Keys to success: piano man hits right chord

Keys to success: piano man hits right chord

20 raffles elephant bar

With its cane lounge chairs, colonial-era jungle ceiling paintings, storied history as a foreign correspondents’ hang-out and an oft-touted Jackie Kennedy connection – Raffles’s Elephant Bar oozes old-world  sophistication. But it wouldn’t be the same without the tinkling melodies of pianist Roel Manalo. For the past seven years, at cocktail hour, the self-taught Philippines-born musician has been lubricating the atmosphere of the iconic hotel bar with a seemingly endless repertoire of songs, from Gershwin to Abba.

With his dark suit, combed hair and an air of serene jolliness, 50-year-old Manalo summons the era of the bar with more than just his florid finger work.

“When I come here, I look around and if there’s someone in a meeting, I play something quite soft – a little classical. Then, when the crowd is getting a bit wilder, I adjust to a louder song – but the piano is higher than the pool table, and I have to adjust the sound.”

Life at the five-star hotel – where he lives in a guest room and plays six days a week from 6pm to 10:45pm – is “excellent”, he says, and his extensive songbook deflects any monotony.

For some months before he arrived from the Philippines to play at the Phnom Penh hotel, the bar was without a resident pianist. Without music, the only sounds echoing the cream, high-ceilinged space of the Elephant Bar are clinking glasses and the desultory knocks of billiard balls. How does he set the mood?

“Love songs,” he says. “Mariah Carey. I start with Hero and then Open Arms. But sometimes [guests] don’t know I’m just practicing and moving my fingers. I do it for 10 minutes [mimics fluttering his hands up and down the keys] and then start from the book.”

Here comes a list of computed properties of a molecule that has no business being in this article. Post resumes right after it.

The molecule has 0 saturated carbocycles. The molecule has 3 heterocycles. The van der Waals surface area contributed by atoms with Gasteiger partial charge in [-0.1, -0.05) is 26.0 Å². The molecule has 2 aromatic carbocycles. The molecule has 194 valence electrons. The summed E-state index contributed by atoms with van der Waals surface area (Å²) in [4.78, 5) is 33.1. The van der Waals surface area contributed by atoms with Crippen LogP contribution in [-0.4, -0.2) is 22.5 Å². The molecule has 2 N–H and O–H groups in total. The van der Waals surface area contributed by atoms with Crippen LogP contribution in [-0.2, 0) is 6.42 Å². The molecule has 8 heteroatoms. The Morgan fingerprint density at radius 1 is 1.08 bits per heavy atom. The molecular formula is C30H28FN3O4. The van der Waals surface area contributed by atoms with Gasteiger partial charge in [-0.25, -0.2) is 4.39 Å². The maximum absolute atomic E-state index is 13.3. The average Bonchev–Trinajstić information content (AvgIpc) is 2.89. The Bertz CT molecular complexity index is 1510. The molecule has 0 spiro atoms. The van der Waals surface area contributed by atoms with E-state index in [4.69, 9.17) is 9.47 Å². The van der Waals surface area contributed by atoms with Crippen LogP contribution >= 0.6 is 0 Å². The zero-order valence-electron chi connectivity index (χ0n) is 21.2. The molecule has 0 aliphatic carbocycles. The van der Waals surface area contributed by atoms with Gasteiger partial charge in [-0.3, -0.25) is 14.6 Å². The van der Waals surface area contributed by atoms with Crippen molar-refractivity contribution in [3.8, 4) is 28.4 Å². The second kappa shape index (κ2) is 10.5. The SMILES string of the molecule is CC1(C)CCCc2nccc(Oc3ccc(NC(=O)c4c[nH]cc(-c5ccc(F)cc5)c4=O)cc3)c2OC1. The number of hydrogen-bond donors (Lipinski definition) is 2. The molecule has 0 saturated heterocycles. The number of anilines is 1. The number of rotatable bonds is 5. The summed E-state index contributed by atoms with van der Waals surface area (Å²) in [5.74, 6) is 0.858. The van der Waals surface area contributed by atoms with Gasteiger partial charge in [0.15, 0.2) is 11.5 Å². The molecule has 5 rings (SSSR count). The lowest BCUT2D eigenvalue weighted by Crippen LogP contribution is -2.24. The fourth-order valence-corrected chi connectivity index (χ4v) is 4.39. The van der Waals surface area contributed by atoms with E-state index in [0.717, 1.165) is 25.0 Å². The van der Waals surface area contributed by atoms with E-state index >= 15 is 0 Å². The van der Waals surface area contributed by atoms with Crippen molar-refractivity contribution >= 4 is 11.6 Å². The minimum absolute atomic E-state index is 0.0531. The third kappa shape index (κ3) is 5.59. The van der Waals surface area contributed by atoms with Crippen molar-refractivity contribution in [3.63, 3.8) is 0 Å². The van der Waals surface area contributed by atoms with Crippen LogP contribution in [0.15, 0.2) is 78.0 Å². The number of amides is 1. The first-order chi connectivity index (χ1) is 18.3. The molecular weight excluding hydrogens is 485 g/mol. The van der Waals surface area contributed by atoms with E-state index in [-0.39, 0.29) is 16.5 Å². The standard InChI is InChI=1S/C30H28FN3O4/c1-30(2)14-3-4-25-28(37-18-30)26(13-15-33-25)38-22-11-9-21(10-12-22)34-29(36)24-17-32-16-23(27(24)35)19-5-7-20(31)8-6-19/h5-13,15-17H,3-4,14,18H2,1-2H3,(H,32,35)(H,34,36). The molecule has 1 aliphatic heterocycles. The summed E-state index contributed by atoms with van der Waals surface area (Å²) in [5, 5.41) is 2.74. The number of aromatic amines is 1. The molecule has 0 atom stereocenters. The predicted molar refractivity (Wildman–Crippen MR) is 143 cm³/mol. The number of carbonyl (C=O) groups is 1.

A hefty bound songbook, with literally hundreds of song titles like a karaoke catalogue, sits near the upright piano for people to choose from. A Mariah Carey ballad might seem an unlikely choice, but Manalo keeps himself entertained with his own improvisations. He has been known to play a 15-minute long – Summertime.

“I play mostly standards from the age bracket . . . but sometimes a standard song I have to play a new way and make it longer and longer. In the Philippines, I played in a five-star hotel, but I like playing abroad. In the Philippines, there’s a lot of competition.”

With a small but musical Filipino community in Phnom Penh, it’s not hard for the musician to find fellow jamming partners on his nights off. Every now and then, after playing until 10:45 or later – for two-hour stretches – the pianist ditches his suit for shorts and joins with Filipino rockers at bars like Memphis.

“Sometimes I go there for guest keyboard. We do some rock ‘n’ roll – it’s a nice change,” he smiles. Karaoke is huge in the Philippines, adds Raffles’s marketing manager, Noemi Payumo, who is also Filipino and has noticed a relatively high number of working musicians in Phnom Penh.

“Maybe we’re gifted,” Manalo suggests.

His preferred jam is jazz, but despite his prodigious song knowledge, there are music requests he gets in advance from guests that he must teach himself on his keyboard in his room, with help from YouTube.

Sometimes the midday movie feel of the nostalgic piano music is no joke: the hardest-to-learn request he has received was the theme to the Shirley Maclaine tearjerker Terms of Endearment [“I thought, ‘Oh my God.’”] or a Beethoven sonata, by the highbrow bar-goer.

From picking up the piano from his nieces in Quezon province, Philippines, to replacing a whole house band on a cruise ship and entertaining  elderly folk in Japan, Manalo has had a varied career, but says he is content filling the Elephant Bar with his melodies.

“Everything is magic”, he says, smiling like a pro, before preparing for another shift at the ebony and ivory.


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